Being Rejected By Family
“I don’t believe that this suffering is good and I don’t believe that we must pass through fire and sword to get to a world that is safe, just, and compassionate for everyone. I do believe that when those threatened by a just world do raise their swords or threaten us with a cross, we should stand up anyway, even if those opposing us are relatives.”
We’re In This Together
“Today we have to ask which voices are we refusing to listen to? Which voices are we not heeding? Who are we in our stubbornness ignoring . . . Whether we acknowledge the truth of our reality or not, we are already, all of us, in this together.”
When Pride Isn’t “Sinful” But About Equality
“If a person is already being shamed and humiliated, they are already experiencing humiliation from those who endeavor to marginalize them and their voices. Those who really need to humble themselves in that situation are those who think that just because someone is different they are broken or less than.”
Embracing Societal Justice Even When It’s Scary
“What can we learn from the passages above? It’s a lamentation that applies to all communities when justice-rooted social change is seen as a threat and those with the power to make a change would rather silence the voices calling for it.”
January’s Recommended Reading
Nonviolent Communication: A Language of Life: Life-Changing Tools for Healthy Relationships (Nonviolent Communication Guides)
by Marshall B. Rosenberg, Ph.D.
Marshall Rosenberg, Ph.D. has initiated peace programs in war-torn areas throughout the world including Rwanda, Burundi, Nigeria, Malaysia, Indonesia, Sri Lanka, the Middle East, Serbia, Croatia, and Ireland. He is the founder and director of educational services for the Center for Nonviolent Communication (CNVC), an international nonprofit organization that offers workshops and training in 30 countries.
What is Violent Communication?
If “violent” means acting in ways that result in hurt or harm, then much of how we communicate—judging others, bullying, having racial bias, blaming, finger-pointing, discriminating, speaking without listening, criticizing others or ourselves, name-calling, reacting when angry, using political rhetoric, being defensive or judging who’s “good/bad” or what’s “right/wrong” with people—could indeed be called “violent communication.”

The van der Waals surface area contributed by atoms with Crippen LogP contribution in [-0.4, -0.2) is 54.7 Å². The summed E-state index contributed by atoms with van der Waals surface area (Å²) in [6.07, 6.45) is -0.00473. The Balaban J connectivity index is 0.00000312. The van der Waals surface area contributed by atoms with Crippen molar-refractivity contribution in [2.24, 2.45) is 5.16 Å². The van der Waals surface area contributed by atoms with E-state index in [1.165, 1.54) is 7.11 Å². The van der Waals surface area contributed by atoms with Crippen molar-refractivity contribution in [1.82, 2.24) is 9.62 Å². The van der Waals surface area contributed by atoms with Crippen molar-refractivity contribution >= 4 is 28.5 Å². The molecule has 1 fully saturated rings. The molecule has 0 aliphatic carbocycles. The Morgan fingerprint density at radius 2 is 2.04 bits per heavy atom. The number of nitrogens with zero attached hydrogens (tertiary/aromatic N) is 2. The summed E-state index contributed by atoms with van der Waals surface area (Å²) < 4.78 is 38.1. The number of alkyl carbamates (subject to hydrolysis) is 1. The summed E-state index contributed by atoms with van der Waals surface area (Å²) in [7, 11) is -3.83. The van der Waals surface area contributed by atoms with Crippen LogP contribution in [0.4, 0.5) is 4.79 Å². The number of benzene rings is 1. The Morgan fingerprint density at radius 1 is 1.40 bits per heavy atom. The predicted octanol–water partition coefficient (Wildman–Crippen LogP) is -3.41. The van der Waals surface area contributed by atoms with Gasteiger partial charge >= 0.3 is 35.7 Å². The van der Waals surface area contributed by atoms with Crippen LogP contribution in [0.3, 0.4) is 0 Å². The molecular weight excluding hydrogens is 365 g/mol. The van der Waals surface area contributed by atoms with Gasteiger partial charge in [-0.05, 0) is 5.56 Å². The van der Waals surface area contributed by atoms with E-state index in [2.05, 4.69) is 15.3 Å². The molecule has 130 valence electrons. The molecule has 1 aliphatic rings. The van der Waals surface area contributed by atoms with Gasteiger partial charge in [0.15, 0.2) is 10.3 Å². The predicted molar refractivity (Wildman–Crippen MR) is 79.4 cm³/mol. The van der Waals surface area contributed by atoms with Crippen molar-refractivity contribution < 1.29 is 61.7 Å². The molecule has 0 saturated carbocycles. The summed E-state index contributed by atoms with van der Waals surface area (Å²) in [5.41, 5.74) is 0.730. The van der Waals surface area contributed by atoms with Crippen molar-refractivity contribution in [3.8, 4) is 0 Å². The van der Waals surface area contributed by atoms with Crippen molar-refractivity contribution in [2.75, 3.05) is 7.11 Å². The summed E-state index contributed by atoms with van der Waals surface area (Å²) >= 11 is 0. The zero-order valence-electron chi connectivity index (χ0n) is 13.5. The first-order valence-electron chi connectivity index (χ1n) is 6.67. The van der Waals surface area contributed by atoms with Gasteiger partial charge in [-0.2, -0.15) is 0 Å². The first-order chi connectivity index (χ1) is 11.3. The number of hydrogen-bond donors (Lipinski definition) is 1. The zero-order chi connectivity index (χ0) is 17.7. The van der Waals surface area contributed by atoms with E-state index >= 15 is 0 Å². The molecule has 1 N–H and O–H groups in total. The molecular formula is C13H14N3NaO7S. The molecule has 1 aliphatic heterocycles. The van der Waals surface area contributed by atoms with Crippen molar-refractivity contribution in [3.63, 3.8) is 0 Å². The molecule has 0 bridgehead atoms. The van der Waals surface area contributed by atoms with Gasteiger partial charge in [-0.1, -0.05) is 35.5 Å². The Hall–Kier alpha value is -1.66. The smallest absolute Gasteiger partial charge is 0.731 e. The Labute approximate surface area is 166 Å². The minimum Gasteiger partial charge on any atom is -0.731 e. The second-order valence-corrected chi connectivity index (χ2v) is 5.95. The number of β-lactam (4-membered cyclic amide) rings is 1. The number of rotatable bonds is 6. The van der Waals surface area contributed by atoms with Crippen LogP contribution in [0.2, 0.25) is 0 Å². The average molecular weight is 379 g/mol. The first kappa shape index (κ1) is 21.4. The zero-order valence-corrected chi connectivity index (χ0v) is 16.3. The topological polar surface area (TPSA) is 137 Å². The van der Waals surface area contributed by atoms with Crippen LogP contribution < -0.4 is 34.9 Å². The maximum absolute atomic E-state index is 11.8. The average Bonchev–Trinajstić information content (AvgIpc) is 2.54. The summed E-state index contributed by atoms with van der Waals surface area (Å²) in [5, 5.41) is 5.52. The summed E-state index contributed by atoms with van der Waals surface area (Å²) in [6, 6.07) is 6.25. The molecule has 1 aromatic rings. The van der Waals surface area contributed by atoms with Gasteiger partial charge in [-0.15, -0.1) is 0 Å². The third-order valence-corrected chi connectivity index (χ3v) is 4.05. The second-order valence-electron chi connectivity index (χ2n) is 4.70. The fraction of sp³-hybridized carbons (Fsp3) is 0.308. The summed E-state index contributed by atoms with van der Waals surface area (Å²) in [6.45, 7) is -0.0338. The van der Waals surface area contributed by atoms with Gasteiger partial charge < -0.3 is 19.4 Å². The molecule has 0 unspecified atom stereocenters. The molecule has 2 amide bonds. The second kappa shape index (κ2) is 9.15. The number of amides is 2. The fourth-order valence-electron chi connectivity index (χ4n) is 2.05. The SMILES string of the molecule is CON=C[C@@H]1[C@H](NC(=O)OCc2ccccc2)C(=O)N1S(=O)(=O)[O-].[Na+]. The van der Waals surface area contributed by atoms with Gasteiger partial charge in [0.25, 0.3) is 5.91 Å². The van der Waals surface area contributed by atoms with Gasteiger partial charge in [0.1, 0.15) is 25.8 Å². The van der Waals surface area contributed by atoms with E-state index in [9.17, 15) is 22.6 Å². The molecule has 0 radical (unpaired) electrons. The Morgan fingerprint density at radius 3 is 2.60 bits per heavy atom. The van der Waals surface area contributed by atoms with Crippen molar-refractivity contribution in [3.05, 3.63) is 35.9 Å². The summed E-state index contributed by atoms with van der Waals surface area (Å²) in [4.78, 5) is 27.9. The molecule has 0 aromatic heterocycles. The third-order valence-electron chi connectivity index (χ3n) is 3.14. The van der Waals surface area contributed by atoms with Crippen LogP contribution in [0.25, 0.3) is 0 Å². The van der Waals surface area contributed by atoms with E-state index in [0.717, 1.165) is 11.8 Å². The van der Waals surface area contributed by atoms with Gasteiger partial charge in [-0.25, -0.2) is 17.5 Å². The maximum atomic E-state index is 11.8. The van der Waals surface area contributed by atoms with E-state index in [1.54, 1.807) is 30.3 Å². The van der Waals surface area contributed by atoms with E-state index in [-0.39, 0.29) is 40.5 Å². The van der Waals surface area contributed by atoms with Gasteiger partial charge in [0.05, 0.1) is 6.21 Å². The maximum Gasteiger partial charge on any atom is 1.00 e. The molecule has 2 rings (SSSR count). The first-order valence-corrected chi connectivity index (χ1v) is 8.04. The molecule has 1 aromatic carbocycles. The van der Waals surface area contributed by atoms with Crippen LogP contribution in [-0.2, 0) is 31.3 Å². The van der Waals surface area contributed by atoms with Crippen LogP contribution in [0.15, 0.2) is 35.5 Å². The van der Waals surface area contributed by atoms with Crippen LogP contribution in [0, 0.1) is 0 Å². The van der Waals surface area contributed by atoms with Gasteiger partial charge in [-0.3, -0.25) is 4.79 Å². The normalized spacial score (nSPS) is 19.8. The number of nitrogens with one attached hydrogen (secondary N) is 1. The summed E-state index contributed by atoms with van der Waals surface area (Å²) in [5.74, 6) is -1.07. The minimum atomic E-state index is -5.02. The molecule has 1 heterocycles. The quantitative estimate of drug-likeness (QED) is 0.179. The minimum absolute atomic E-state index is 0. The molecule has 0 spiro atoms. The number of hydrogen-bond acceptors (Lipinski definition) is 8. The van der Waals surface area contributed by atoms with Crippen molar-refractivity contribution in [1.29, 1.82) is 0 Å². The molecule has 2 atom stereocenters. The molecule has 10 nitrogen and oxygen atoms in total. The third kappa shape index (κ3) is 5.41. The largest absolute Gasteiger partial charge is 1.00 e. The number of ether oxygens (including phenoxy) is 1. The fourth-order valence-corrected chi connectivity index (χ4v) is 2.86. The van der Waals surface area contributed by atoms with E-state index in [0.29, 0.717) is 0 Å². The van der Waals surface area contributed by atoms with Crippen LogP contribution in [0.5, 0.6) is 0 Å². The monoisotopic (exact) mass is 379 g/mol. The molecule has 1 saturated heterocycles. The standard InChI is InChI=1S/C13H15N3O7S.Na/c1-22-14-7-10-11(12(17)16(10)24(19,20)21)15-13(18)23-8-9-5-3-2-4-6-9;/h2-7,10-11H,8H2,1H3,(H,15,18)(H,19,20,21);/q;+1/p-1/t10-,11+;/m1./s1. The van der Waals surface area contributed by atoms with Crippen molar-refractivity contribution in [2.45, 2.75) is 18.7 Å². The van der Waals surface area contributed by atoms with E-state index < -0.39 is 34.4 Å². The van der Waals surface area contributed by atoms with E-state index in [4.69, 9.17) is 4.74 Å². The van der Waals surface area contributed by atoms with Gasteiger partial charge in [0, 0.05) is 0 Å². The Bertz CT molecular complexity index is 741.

What is Nonviolent Communication?
Nonviolent Communication is the integration of four things:
• Consciousness: a set of principles that support living a life of compassion, collaboration, courage, and authenticity
• Language: understanding how words contribute to connection or distance
• Communication: knowing how to ask for what we want, how to hear others even in disagreement, and how to move toward solutions that work for all
• Means of influence: sharing “power with others” rather than using “power over others”
Nonviolent Communication serves our desire to do three things:
• Increase our ability to live with choice, meaning, and connection
• Connect empathically with self and others to have more satisfying relationships
• Sharing of resources so everyone is able to benefit
If you’re are looking for a book to begin your new year with, we recommend this month’s book very highly.
Also, remember, you don’t have to order this book through amazon.com, but if you do, please consider using Amazon Smile (smile.amazon.com) and selecting Renewed Heart Ministries as your designated charity for a portion of your purchase to be donated to RHM at no additional cost to you.